Cabbage rolls are a food on which I was raised. It was part of the Russian Mennonite repertoire of recipes that my mother prepared for family dinners. My father cooked, as well, especially in my teen years when he worked from a home office and my mother took a job outside the home. He made “plauten pie” (a shallow apple pie baked on a cookie sheet that his mother had taught him to prepare) and buttered popcorn (popped on the stove and served in a huge mound that covered our kitchen table) and thick cut French fries (cooked to individual order in a frying pan and eaten with much vinegar) – any one of which could serve as dinner. He also made stir fries, inspired by his afternoon television viewing of Yan Can Cook. These were prepared in a frying pan rather than a wok, incorporated onions (always onions!) and whatever leftover vegetables were in the refrigerator, and involved “doctored” sauces (bottled teriyaki or soy sauce, to which he added ketchup/vinegar/sugar/worcestershire sauce). Odd though some of these meals might appear if you watched them being prepared, they were almost always tasty.
Cabbage rolls were one of my favourite meals. They were labour intensive, and so we did not eat them often. Premade ready-to-purchase cabbage rolls have been a disappointment: too much rice and too little meat; too dry a filling; tough outer leaves of the cabbage; tomato sauces that are too lumpy or oddly flavoured.
Toronto’s St. Lawrence Market, however, has the perfect cabbage roll for sale: moist, flavourful, wrapped in tender cabbage, and served with a delicious tomato sauce. Visiting for a conference, I’m struck by how wonderful it must be for those living in the neighbourhood to have access to such a bounty: both of ingredients and of quality prepared foods.
Family-run European Delight, located in the lower level of the market, provided me with one giant cabbage roll and half a dozen equally delicious potato-and-cheese perogies topped with sour cream – a tasty and affordable Saturday brunch.
I could make such a meal myself. My parents gave me the Mennonite Treasury of Recipes when I moved into my first apartment; it contains many of the recipes my mother cooked for our family. But as one of the many single person households in Canada, and as someone who works at a job that extends beyond traditional 9 to 5 hours, I don’t. I do cook from time to time. But I have to eat far more often than I like (or need) to cook.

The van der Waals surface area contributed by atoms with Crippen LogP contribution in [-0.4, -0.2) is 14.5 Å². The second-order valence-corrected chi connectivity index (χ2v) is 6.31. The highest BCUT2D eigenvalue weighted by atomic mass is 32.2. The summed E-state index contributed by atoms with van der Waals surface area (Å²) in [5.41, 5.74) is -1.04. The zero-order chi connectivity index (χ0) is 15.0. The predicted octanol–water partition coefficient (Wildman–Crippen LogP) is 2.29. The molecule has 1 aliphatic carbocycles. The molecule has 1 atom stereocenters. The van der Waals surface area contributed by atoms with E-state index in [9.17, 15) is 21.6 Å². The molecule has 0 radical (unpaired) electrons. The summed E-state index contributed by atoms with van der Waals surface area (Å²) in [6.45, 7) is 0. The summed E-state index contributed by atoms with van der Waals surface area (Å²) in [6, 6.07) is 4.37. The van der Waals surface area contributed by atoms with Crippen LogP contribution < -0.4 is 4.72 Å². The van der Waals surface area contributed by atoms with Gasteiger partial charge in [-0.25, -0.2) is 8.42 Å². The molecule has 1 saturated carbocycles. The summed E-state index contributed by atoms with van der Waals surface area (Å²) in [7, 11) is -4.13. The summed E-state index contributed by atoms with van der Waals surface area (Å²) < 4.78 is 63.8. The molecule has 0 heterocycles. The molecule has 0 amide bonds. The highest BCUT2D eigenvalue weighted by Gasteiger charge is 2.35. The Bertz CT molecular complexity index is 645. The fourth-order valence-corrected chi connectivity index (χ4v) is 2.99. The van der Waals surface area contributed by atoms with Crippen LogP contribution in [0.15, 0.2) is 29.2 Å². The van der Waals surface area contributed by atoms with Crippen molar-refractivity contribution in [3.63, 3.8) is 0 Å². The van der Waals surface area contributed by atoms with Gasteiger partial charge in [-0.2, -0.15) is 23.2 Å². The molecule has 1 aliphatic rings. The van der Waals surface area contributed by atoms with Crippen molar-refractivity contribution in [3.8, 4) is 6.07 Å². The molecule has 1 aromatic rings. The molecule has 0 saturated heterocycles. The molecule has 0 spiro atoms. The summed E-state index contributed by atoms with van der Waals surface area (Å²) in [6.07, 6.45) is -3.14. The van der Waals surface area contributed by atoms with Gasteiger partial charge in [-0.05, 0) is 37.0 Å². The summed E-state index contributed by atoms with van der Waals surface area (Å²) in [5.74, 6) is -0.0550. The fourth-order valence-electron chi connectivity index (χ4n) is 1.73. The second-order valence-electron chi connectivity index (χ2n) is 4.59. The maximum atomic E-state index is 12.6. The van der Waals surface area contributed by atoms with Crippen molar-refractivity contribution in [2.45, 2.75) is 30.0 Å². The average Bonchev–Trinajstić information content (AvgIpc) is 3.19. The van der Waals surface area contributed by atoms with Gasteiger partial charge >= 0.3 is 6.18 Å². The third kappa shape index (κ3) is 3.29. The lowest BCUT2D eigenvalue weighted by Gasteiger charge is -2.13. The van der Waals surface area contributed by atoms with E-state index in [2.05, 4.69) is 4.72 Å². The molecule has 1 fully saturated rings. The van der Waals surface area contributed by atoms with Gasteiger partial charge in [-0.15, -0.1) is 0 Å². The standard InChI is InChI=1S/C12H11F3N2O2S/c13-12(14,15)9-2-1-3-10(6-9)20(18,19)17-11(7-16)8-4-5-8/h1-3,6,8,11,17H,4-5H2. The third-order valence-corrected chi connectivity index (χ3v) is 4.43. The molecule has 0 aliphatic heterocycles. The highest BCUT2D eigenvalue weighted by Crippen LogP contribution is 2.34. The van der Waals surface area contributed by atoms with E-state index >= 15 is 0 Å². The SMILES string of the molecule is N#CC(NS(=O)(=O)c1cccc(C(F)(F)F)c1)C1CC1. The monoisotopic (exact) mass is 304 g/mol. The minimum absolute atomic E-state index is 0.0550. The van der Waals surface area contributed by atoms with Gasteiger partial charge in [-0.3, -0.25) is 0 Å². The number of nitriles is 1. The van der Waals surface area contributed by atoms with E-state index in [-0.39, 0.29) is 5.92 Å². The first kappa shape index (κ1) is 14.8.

So often I buy prepared food. Processed food. Premade food. Restaurant food.
I do make meals at home – I say “make” rather than “cook” because of the extreme simplicity and rapidity of the food preparation involved. Soups of boiled and seasoned vegetables blended to a creamy consistency. Salads of raw vegetables served with Newman’s Own dressing. Chicken noodle soup, with homemade stock from the carcass remnants of grocery store rotisserie chicken and star anise, served with locally made egg noodles. Locally grown oatmeal. Pickles and local cheese (Yes. It’s a meal.).
I’ve never made cabbage rolls. I probably never will. I don’t make my own clothes (I’m grateful for fairly traded, organic cotton shirts sold at Canadian cooperative MEC). I didn’t renovate my own house (I’m grateful for charitable organizations that reclaim condemned housing and provide employment for skilled tradespeople and volunteers). And I’m happy to support the skills of those in my neighbourhood who provide quality food and drink in friendly environments.
Until we get community canteens (like the healthy and delicious one I had the privilege to visit in Irkutsk – depicted below), I’ll continue to rely on local providers: farmers’ markets, yes – but also restaurateurs. There are more ways to eat locally and eat healthy than cooking at home. Thankfully.